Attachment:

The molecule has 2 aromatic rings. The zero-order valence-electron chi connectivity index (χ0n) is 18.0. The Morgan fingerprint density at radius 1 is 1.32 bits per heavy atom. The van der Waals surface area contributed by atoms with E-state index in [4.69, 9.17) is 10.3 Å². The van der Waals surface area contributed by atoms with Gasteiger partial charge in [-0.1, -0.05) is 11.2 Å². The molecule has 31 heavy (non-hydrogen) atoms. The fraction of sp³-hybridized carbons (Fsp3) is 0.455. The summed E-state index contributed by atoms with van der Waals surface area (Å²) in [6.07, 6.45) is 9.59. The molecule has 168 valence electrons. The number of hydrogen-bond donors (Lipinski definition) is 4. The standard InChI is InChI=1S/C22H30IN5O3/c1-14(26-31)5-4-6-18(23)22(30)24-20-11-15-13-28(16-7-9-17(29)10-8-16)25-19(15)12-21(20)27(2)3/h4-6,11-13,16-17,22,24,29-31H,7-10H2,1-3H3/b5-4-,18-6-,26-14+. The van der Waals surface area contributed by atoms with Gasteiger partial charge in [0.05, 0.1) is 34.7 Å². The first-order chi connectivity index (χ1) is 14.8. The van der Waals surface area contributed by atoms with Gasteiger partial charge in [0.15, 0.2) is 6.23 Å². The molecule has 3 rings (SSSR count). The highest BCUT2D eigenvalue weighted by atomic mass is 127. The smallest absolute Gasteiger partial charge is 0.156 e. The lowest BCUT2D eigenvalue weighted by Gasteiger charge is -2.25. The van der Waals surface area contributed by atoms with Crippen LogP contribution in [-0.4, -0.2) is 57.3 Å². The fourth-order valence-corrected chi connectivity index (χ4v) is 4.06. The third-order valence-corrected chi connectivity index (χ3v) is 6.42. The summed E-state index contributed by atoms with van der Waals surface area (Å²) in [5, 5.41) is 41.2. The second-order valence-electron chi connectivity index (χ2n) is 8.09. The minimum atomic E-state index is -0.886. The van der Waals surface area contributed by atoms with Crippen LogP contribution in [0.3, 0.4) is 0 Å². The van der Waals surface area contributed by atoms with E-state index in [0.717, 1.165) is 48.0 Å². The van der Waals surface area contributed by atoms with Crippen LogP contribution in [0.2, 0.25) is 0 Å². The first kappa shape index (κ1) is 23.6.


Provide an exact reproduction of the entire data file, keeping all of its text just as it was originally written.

The molecule has 2 aromatic rings. The zero-order valence-electron chi connectivity index (χ0n) is 18.0. The Morgan fingerprint density at radius 1 is 1.32 bits per heavy atom. The van der Waals surface area contributed by atoms with E-state index in [4.69, 9.17) is 10.3 Å². The van der Waals surface area contributed by atoms with Gasteiger partial charge in [-0.1, -0.05) is 11.2 Å². The molecule has 31 heavy (non-hydrogen) atoms. The fraction of sp³-hybridized carbons (Fsp3) is 0.455. The summed E-state index contributed by atoms with van der Waals surface area (Å²) in [6.07, 6.45) is 9.59. The molecule has 168 valence electrons. The number of hydrogen-bond donors (Lipinski definition) is 4. The standard InChI is InChI=1S/C22H30IN5O3/c1-14(26-31)5-4-6-18(23)22(30)24-20-11-15-13-28(16-7-9-17(29)10-8-16)25-19(15)12-21(20)27(2)3/h4-6,11-13,16-17,22,24,29-31H,7-10H2,1-3H3/b5-4-,18-6-,26-14+. The van der Waals surface area contributed by atoms with Gasteiger partial charge in [0.05, 0.1) is 34.7 Å². The first-order chi connectivity index (χ1) is 14.8. The van der Waals surface area contributed by atoms with Gasteiger partial charge in [0.15, 0.2) is 6.23 Å². The molecule has 3 rings (SSSR count). The highest BCUT2D eigenvalue weighted by atomic mass is 127. The smallest absolute Gasteiger partial charge is 0.156 e. The lowest BCUT2D eigenvalue weighted by Gasteiger charge is -2.25. The van der Waals surface area contributed by atoms with Crippen LogP contribution in [-0.4, -0.2) is 57.3 Å². The fourth-order valence-corrected chi connectivity index (χ4v) is 4.06. The third-order valence-corrected chi connectivity index (χ3v) is 6.42. The summed E-state index contributed by atoms with van der Waals surface area (Å²) in [5, 5.41) is 41.2. The second-order valence-electron chi connectivity index (χ2n) is 8.09. The minimum atomic E-state index is -0.886. The van der Waals surface area contributed by atoms with Crippen LogP contribution in [0.3, 0.4) is 0 Å². The van der Waals surface area contributed by atoms with E-state index in [0.717, 1.165) is 48.0 Å². The van der Waals surface area contributed by atoms with Crippen LogP contribution in [0.2, 0.25) is 0 Å². The first kappa shape index (κ1) is 23.6.